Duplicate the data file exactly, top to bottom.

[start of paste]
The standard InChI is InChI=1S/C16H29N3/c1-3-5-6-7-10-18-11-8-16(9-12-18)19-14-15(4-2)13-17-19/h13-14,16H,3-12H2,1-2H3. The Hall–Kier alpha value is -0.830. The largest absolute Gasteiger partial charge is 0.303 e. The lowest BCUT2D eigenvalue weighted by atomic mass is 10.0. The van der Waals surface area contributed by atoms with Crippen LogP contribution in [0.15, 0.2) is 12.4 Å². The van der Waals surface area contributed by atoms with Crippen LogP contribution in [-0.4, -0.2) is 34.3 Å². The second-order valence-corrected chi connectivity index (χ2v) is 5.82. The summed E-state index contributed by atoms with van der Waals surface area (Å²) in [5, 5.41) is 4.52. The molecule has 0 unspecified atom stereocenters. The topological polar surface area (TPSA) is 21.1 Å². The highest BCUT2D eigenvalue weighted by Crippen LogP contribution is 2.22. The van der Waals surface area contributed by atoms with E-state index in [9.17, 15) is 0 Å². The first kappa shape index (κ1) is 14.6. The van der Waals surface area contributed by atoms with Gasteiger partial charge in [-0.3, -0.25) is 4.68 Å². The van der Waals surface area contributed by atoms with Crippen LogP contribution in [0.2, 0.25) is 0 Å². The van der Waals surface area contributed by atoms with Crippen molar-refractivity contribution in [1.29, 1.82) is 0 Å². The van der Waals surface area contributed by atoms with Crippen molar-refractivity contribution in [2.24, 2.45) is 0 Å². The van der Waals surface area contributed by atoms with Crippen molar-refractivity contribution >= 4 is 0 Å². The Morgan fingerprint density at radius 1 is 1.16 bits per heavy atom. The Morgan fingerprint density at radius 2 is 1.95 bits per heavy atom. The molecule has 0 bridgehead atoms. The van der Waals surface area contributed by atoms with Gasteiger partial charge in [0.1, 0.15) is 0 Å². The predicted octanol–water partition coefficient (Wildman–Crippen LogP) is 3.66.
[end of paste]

The standard InChI is InChI=1S/C16H29N3/c1-3-5-6-7-10-18-11-8-16(9-12-18)19-14-15(4-2)13-17-19/h13-14,16H,3-12H2,1-2H3. The Hall–Kier alpha value is -0.830. The largest absolute Gasteiger partial charge is 0.303 e. The lowest BCUT2D eigenvalue weighted by atomic mass is 10.0. The van der Waals surface area contributed by atoms with Crippen LogP contribution in [0.15, 0.2) is 12.4 Å². The van der Waals surface area contributed by atoms with Crippen LogP contribution in [-0.4, -0.2) is 34.3 Å². The second-order valence-corrected chi connectivity index (χ2v) is 5.82. The summed E-state index contributed by atoms with van der Waals surface area (Å²) in [5, 5.41) is 4.52. The molecule has 0 unspecified atom stereocenters. The topological polar surface area (TPSA) is 21.1 Å². The highest BCUT2D eigenvalue weighted by Crippen LogP contribution is 2.22. The van der Waals surface area contributed by atoms with E-state index in [9.17, 15) is 0 Å². The first kappa shape index (κ1) is 14.6. The van der Waals surface area contributed by atoms with Gasteiger partial charge in [-0.3, -0.25) is 4.68 Å². The van der Waals surface area contributed by atoms with Crippen LogP contribution in [0.2, 0.25) is 0 Å². The van der Waals surface area contributed by atoms with Crippen molar-refractivity contribution in [1.29, 1.82) is 0 Å². The van der Waals surface area contributed by atoms with Crippen molar-refractivity contribution in [2.24, 2.45) is 0 Å². The van der Waals surface area contributed by atoms with Crippen molar-refractivity contribution >= 4 is 0 Å². The Morgan fingerprint density at radius 1 is 1.16 bits per heavy atom. The Morgan fingerprint density at radius 2 is 1.95 bits per heavy atom. The molecule has 0 bridgehead atoms. The van der Waals surface area contributed by atoms with Gasteiger partial charge in [0.1, 0.15) is 0 Å². The predicted octanol–water partition coefficient (Wildman–Crippen LogP) is 3.66.